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Wednesday, October 06, 2021

31 DAYS OF HORROR 2021 -Day 6: TARANTULA (1955)


Insert Raid/pest control joke here.

TARANTULA is a competent entry into the legion of colossal critter movies that informed the American cinematic zeitgeist of the 1950's, and since its release it has gone on to become sort of the poster child for classic-era giant bug movies. But why is that? Its story was merely serviceable, it's neither scary nor gory, and its star creature was just an ordinary tarantula that was enlarged via trick photography instead of a (more expensive) stop-motion creation or an animatronic. It's every bit a by-the-numbers atomic age thriller (though its monster is the result of nutrient experiment rather than the atomic bomb), so why is it enshrined as the titan of its breed?

My guess is that it's due to the admittedly arresting visual of the gigantic arachnid leisurely strolling around the Arizona desert while wreaking rather tepid havoc. Most people have a primal fear and loathing of spiders, so I guess the fact that the creepy-crawly found here is monstrous fed directly into that phobia. Me, I happen to love spiders. I think they are delicate and beautiful, graceful little artisans who weave wondrous constructs out of their own bodily fluids, and they help us out by eating insects that would otherwise irritate and inconvenience us. What's not to love? And Tarantulas? They are like the sheepdog of spiders, what with them being all hairy and lumbering. Not my idea of scary at all. 

No, the crown jewel of 1950's giant-bug-on-the-loose flicks is the previous year's THEM!, which is superior in every way and is also a genuine landmark in the genre. Though directed by Jack Arnold, the guy who gave us classic '50's sci-fi flicks that include IT CAME FROM OUTER SPACE (1953), THE CREATURE FROM THE BLACK LAGOON (1954), and the superb THE INCREDIBLE SHRINKING MAN (1957), TARANTULA pales in comparison with Arnold's other works. While an okay way to pass 80 minutes of it turns up on cable, it would have benefited from the infusion of some genuine scares. Yeah, a big honkin' spider touches on some folks' most deep-rooted fears, but to some of us a big honkin' spider is just a big honkin' spider. If they could have gotten away with it, the film should have been entitled "HOLY SHIT! IT'S A BIG FUCKIN' SPIDER!!!" (The same basic concept was mined to much more entertaining effect in 1958's EARTH VS THE SPIDER, which was made even more fun when it got the treatment as an episode of MYSTERY SCIENCE THEATER 3000 in 1991.) But whatever the case, this was one of the foundational works for those of us who came up as "monster kids" in the 1960's and 1970's, a pre-cable era where old movies were being rediscovered on TV, with horror and sci-fi movies often being showcased on weekends as fodder for budding genre fanatics, so I guess its place of enshrinement is earned by default and ubiquity. It's the epitome of a junk food matinee entry.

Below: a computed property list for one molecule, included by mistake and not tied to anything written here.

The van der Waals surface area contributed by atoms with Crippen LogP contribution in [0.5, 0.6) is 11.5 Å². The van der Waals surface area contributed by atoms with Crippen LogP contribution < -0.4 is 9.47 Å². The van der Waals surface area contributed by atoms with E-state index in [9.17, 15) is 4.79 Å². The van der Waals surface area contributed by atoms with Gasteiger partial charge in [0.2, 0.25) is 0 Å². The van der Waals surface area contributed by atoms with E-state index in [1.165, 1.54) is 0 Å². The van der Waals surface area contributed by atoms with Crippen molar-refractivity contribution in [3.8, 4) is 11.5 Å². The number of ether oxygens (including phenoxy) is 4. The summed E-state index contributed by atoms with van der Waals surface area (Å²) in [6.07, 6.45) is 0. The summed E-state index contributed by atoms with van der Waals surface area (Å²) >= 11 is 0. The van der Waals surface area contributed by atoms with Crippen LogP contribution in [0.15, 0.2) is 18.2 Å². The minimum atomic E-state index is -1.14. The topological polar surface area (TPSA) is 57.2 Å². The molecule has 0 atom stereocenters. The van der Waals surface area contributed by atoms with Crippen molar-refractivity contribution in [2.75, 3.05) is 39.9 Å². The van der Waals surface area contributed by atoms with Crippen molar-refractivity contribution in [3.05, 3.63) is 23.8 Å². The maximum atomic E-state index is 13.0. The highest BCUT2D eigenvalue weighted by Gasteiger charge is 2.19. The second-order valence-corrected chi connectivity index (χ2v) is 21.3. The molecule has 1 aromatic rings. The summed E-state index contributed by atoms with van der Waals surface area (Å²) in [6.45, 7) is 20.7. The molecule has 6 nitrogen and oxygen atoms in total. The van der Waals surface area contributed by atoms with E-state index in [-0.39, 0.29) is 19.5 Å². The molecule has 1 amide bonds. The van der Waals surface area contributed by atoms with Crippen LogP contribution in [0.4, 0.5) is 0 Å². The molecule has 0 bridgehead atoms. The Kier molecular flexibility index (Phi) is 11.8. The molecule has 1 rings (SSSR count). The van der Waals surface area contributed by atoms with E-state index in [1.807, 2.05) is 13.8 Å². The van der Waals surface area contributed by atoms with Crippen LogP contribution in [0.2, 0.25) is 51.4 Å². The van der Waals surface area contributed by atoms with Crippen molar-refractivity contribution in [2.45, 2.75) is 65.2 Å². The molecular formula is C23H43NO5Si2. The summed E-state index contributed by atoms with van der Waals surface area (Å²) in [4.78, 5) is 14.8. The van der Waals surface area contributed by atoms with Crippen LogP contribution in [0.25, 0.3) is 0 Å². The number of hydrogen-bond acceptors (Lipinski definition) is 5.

Oh, and TARANTULA is also notable for featuring an uncredited early role for Clint Eastwood. He's the jet fighter pilot who leads the napalm attack that immolates the title monster.


A young Clint Eastwood, about ten years away from screen immortality in Sergio Leone westerns.

 Poster for the theatrical release.

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